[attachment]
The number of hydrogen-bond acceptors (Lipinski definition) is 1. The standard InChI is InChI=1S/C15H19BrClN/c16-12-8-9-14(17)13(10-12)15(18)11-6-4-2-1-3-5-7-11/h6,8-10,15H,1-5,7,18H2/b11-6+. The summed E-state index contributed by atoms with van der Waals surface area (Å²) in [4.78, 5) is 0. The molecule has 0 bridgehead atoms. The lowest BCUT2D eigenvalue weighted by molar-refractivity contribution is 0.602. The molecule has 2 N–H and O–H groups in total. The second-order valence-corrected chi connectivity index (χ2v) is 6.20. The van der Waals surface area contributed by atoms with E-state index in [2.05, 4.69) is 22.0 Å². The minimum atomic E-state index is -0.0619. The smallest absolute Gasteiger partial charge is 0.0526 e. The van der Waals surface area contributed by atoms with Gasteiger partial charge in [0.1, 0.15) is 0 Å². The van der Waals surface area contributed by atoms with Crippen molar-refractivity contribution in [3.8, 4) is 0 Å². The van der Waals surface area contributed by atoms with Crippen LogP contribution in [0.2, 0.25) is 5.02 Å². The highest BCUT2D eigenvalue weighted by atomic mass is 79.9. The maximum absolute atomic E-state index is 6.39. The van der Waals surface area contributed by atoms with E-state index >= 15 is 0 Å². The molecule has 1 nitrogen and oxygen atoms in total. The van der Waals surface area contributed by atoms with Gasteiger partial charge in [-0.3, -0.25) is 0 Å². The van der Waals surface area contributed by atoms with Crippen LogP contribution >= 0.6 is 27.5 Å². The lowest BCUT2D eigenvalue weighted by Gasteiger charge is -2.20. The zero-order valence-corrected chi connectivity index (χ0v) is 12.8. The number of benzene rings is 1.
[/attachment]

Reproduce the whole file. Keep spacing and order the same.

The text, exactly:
The number of hydrogen-bond acceptors (Lipinski definition) is 1. The standard InChI is InChI=1S/C15H19BrClN/c16-12-8-9-14(17)13(10-12)15(18)11-6-4-2-1-3-5-7-11/h6,8-10,15H,1-5,7,18H2/b11-6+. The summed E-state index contributed by atoms with van der Waals surface area (Å²) in [4.78, 5) is 0. The molecule has 0 bridgehead atoms. The lowest BCUT2D eigenvalue weighted by molar-refractivity contribution is 0.602. The molecule has 2 N–H and O–H groups in total. The second-order valence-corrected chi connectivity index (χ2v) is 6.20. The van der Waals surface area contributed by atoms with E-state index in [2.05, 4.69) is 22.0 Å². The minimum atomic E-state index is -0.0619. The smallest absolute Gasteiger partial charge is 0.0526 e. The van der Waals surface area contributed by atoms with Gasteiger partial charge in [0.1, 0.15) is 0 Å². The van der Waals surface area contributed by atoms with Crippen molar-refractivity contribution in [3.8, 4) is 0 Å². The van der Waals surface area contributed by atoms with Crippen LogP contribution in [0.2, 0.25) is 5.02 Å². The highest BCUT2D eigenvalue weighted by atomic mass is 79.9. The maximum absolute atomic E-state index is 6.39. The van der Waals surface area contributed by atoms with E-state index >= 15 is 0 Å². The molecule has 1 nitrogen and oxygen atoms in total. The van der Waals surface area contributed by atoms with Gasteiger partial charge in [-0.3, -0.25) is 0 Å². The van der Waals surface area contributed by atoms with Crippen LogP contribution >= 0.6 is 27.5 Å². The lowest BCUT2D eigenvalue weighted by Gasteiger charge is -2.20. The zero-order valence-corrected chi connectivity index (χ0v) is 12.8. The number of benzene rings is 1.